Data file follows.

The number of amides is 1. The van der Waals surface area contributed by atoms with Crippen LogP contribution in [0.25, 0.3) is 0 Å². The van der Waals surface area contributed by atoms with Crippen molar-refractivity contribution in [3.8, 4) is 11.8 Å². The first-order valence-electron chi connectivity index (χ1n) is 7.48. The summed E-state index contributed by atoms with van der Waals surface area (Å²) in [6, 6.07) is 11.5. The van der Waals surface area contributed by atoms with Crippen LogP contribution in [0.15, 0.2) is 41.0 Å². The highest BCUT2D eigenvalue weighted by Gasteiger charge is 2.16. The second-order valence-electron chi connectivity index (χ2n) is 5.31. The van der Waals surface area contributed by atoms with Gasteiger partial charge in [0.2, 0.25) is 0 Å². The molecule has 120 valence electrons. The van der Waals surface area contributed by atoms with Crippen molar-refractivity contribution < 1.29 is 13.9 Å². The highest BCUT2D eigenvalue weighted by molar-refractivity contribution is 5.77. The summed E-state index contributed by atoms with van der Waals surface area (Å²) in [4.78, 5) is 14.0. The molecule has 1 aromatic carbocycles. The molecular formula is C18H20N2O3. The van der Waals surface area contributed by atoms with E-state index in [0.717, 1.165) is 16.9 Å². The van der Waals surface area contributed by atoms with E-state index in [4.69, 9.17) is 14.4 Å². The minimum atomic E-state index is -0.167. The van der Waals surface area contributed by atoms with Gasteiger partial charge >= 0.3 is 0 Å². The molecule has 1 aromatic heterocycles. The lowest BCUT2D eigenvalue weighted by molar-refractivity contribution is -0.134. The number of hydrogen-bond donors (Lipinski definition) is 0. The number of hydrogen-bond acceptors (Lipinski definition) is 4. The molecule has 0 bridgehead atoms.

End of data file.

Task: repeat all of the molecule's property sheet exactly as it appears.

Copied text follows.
The number of amides is 1. The van der Waals surface area contributed by atoms with Crippen LogP contribution in [0.25, 0.3) is 0 Å². The van der Waals surface area contributed by atoms with Crippen molar-refractivity contribution in [3.8, 4) is 11.8 Å². The first-order valence-electron chi connectivity index (χ1n) is 7.48. The summed E-state index contributed by atoms with van der Waals surface area (Å²) in [6, 6.07) is 11.5. The van der Waals surface area contributed by atoms with Crippen LogP contribution in [0.15, 0.2) is 41.0 Å². The highest BCUT2D eigenvalue weighted by Gasteiger charge is 2.16. The second-order valence-electron chi connectivity index (χ2n) is 5.31. The van der Waals surface area contributed by atoms with Gasteiger partial charge in [0.2, 0.25) is 0 Å². The molecule has 120 valence electrons. The van der Waals surface area contributed by atoms with Crippen molar-refractivity contribution < 1.29 is 13.9 Å². The highest BCUT2D eigenvalue weighted by molar-refractivity contribution is 5.77. The summed E-state index contributed by atoms with van der Waals surface area (Å²) in [4.78, 5) is 14.0. The molecule has 1 aromatic carbocycles. The molecular formula is C18H20N2O3. The van der Waals surface area contributed by atoms with E-state index in [0.717, 1.165) is 16.9 Å². The van der Waals surface area contributed by atoms with E-state index in [4.69, 9.17) is 14.4 Å². The minimum atomic E-state index is -0.167. The van der Waals surface area contributed by atoms with Gasteiger partial charge >= 0.3 is 0 Å². The molecule has 1 aromatic heterocycles. The lowest BCUT2D eigenvalue weighted by molar-refractivity contribution is -0.134. The number of hydrogen-bond donors (Lipinski definition) is 0. The number of hydrogen-bond acceptors (Lipinski definition) is 4. The molecule has 0 bridgehead atoms.